An increasing number of personal injury compensation claims against nursing homes involve not just the lack of proper treatment for patients, but also a snowballing trend of pushing elderly patients to receive therapy they don’t actually need. These additional treatments are not harmless, particularly considering patients are elderly, frail and often dying.
A recent elder care report by Bloomberg, detailing research findings in The Journal of Post-Acute and Long-Term Care Medicine, reveals the percentage of nursing home residents who are receiving rehabilitation classified as “ultrahigh intensity” spiked roughly 65 percent from October 2012 to April 2016. The definition of “high intensity” according to Medicaid, is at least nine hours every week. A therapy that is “ultrahigh intensity” is one that is 12 or more hours weekly. In some instances, study authors reported, patients at nursing homes were receiving the highest intensity of rehabilitative therapy in the very last week of their lives.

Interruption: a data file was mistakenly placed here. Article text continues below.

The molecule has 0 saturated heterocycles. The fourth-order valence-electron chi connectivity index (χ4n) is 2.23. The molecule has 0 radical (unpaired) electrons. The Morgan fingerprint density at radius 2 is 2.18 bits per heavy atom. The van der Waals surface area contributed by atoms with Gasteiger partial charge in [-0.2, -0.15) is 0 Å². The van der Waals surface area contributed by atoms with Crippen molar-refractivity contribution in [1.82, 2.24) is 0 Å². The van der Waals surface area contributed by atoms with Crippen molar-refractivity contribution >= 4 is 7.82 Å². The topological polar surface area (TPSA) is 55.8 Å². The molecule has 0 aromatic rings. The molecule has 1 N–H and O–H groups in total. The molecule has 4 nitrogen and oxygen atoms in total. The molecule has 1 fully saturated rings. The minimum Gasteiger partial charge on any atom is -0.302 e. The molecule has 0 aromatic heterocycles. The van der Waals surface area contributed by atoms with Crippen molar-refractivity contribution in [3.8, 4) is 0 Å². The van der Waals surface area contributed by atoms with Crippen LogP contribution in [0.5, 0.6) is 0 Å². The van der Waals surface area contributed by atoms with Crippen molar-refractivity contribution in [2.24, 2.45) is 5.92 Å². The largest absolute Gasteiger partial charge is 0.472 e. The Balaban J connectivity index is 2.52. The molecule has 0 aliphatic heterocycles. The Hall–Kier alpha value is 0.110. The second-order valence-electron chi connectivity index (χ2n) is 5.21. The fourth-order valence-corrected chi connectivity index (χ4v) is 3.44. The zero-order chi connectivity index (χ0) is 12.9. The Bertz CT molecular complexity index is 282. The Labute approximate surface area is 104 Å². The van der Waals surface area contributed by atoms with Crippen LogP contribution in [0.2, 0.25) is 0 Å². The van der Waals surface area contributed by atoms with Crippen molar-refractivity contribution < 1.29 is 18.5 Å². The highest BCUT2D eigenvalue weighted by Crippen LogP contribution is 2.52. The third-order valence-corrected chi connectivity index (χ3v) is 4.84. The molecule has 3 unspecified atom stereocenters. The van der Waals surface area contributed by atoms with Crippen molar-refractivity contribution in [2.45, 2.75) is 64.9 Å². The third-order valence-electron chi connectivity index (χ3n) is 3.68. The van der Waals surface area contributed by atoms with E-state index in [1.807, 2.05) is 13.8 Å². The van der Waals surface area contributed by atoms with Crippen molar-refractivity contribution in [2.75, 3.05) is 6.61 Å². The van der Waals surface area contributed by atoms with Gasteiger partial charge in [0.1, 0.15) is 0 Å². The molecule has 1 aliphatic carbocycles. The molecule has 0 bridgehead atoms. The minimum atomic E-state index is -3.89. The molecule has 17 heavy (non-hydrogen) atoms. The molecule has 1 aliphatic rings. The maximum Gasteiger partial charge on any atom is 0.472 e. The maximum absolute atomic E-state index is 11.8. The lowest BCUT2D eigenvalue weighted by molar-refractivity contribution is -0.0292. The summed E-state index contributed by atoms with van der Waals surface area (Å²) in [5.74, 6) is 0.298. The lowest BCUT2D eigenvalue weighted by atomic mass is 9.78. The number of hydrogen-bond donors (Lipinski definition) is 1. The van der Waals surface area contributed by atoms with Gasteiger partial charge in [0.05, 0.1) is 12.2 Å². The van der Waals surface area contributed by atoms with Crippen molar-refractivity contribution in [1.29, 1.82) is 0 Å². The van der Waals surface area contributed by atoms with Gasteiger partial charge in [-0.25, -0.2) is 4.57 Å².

The analysis involved data from nearly 650 nursing home facilities and nearly 56,000 long-stay residents who had died – with a specific focus on those who were receiving ultrahigh rehabilitative therapies, specifically physical, occupational and speech therapy – in the month prior to death. These treatments, study authors pointed out, would be those garnering the the fattest payouts to insurers. But it’s unlikely to do much of anything to help the patient. Continue reading →